Professors Jeff Shields and Harry Wang of the Virginia Institute of Marine Science have been selected as recipients of 2015 Plumeri Awards for Faculty Excellence at the College of William & Mary.
The award was established in 2009 with a generous gift from Joseph J. Plumeri II ’66, D.P.S. ’11. It provides $10,000 for honored faculty members to use for research, summer salaries, or other stipends associated with scholarly endeavor. “I am proud to honor those professors whose remarkable service to the institution has helped so many students pursue their dreams with passion and integrity,” says Plumeri.
Shields’ research focuses on diseases of commercially important crustaceans such as crabs and lobsters, while Wang strives to develop high-resolution computer models to better predict storm-surge flooding. This year’s other recipients include a linguist who works to help preserve Native American languages, a leading authority in U.S. immigration and labor history, and a computer scientist whose research focuses on improving mobile devices such as smartphones.
“We greatly appreciate Mr. Plumeri’s foresight and generosity in supporting our faculty,” says VIMS Dean and Director John Wells. “Previous recipients have used their stipends to support student research both in our labs here at VIMS and at field sites throughout Chesapeake Bay and around the world, and I'm sure Jeff and Harry will put theirs to good use as well.”
“The Plumeri Awards promote and reward innovation and creativity among the university’s faculty,” says W&M Provost Michael Halleran. “I congratulate the 2015 recipients and look forward to seeing the fruits of their Plumeri-funded labor. I also thank Mr. Plumeri, on behalf of the entire College, for once again extending this generous support to our wonderful faculty members.”
When asked about his receipt of a 2015 Plumeri Award, Wang said, “It means a lot to me. It’s an endorsement of many years of work and my passion toward Chesapeake Bay.” He plans to use a portion of the funds “to collaborate with European scientists on developing cutting-edge numerical models for street-level inundation modeling.”
Shields says “I’m very excited to receive the Plumeri award. Receiving this recognition of achievement from my peers means that I’ve contributed to the success of the institute and the College through my expertise. I plan to use the award to fund a much-needed sabbatical to catch up on my writing.”
A total of 114 W&M faculty members have been honored with the Plumeri Award since its inception. Sixteen of these professors have hailed from W&M’s School of Marine Science at VIMS. The Awards will continue to be granted annually to 20 faculty members at the College and Institute until 2019.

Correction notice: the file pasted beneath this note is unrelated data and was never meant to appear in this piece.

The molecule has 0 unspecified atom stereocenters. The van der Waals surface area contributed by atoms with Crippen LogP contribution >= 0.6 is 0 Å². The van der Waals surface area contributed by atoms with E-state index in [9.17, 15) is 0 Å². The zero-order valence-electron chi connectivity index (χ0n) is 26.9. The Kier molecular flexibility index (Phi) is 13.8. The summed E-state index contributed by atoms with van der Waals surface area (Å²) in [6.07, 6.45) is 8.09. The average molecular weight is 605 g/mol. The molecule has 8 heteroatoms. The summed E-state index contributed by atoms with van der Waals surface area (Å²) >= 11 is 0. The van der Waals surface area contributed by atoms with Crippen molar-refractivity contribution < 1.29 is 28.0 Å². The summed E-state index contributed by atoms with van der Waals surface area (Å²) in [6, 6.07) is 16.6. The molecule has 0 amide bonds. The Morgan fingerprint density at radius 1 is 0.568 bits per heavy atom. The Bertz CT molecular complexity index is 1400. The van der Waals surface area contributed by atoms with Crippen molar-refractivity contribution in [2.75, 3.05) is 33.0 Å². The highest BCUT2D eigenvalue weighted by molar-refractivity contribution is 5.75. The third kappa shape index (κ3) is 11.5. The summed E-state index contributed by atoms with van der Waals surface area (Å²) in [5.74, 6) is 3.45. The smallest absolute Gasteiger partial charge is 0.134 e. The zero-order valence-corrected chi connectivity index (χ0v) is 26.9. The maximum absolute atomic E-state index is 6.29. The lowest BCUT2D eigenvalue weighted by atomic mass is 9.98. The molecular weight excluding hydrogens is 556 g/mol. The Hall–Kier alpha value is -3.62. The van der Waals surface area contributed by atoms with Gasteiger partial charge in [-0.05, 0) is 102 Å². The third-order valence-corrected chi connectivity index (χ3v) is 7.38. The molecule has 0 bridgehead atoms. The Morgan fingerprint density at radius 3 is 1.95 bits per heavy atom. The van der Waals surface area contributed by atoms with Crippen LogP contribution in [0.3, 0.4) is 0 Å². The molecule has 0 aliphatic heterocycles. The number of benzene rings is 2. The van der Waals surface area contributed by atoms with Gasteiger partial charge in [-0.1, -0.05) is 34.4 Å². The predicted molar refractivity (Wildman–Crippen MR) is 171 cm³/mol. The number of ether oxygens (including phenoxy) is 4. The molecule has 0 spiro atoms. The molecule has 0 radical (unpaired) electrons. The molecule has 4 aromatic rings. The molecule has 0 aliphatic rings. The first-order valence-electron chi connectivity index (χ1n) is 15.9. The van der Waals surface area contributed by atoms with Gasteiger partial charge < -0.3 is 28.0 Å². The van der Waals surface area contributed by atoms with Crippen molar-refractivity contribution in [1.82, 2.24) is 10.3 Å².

Previous faculty recipients of Plumeri awards at VIMS have used their funds for a wide variety of scholarly endeavor, including collaborative seagrass research by faculty and students in Western Australia, participation by graduate students in the annual international Tuna Conference, and a presentation concerning coastline evolution at the International Physics of Estuaries and Coastal Seas Conference in Sri Lanka.
Editor's note: A brief citation was prepared for each of the 2015 winners of the Plumeri Awards. Those for Drs. Shields and Wang appear below. Read about the other winners.
Shields is a world-class scientist, a dedicated public servant of the Commonwealth and the nation, and a highly valued teacher and mentor. His most important contribution is his research combining field and laboratory experiments, classical histological methods, and molecular genetics approaches towards advancing our understanding of diseases of crabs and lobsters. Over his career, Shields has authored or co-authored more than 100 articles on infectious diseases and parasites, notably on how disease affects commercially and ecologically important species. He is currently working on an encyclopedic volume on crab parasites and pathogens. Shields has also been the recipient of more than $12.5 million in grant and contract funding from agencies such as the National Science Foundation, NOAA, and the Environmental Protection Agency. The broad interest and importance of his expertise was formally recognized in a Certificate of Special Congressional Recognition for his research on lobsters. Shields draws on his expertise to enrich classroom, field, and laboratory experiences. The students in his courses have expressed their appreciation of his teaching style and knowledge.
Wang is an exceptionally dedicated teacher and mentor, as well as a strong contributor to the academic program of the School of Marine Science, playing a key role in shaping the physical oceanography component of the graduate program. In the 16 years that he has been at VIMS, Wang has been the recipient of nearly $13 million in grant and contract awards, and established the VIMS Estuarine and Coastal Modeling Lab as one of the premier research groups in that field in the nation. The lab has been the recipient of prestigious honors in recent years, including the 2011 Governor’s Innovative Technology Award, which recognizes Virginia agencies, programs,and people that use information technology to improve the delivery and efficiency of government services while solving real-world problems. Wang’s highly sought research and advisory expertise focuses on issues of extreme interest to the Commonwealth, to the nation as a whole and to international collaborators. His work on the development of cutting-edge hydrodynamic/water quality models and his application of those models to address real-world problems in coastal systems, including pollution reduction, sea-level rise, and storm-surge prediction, have earned him a strong international reputation.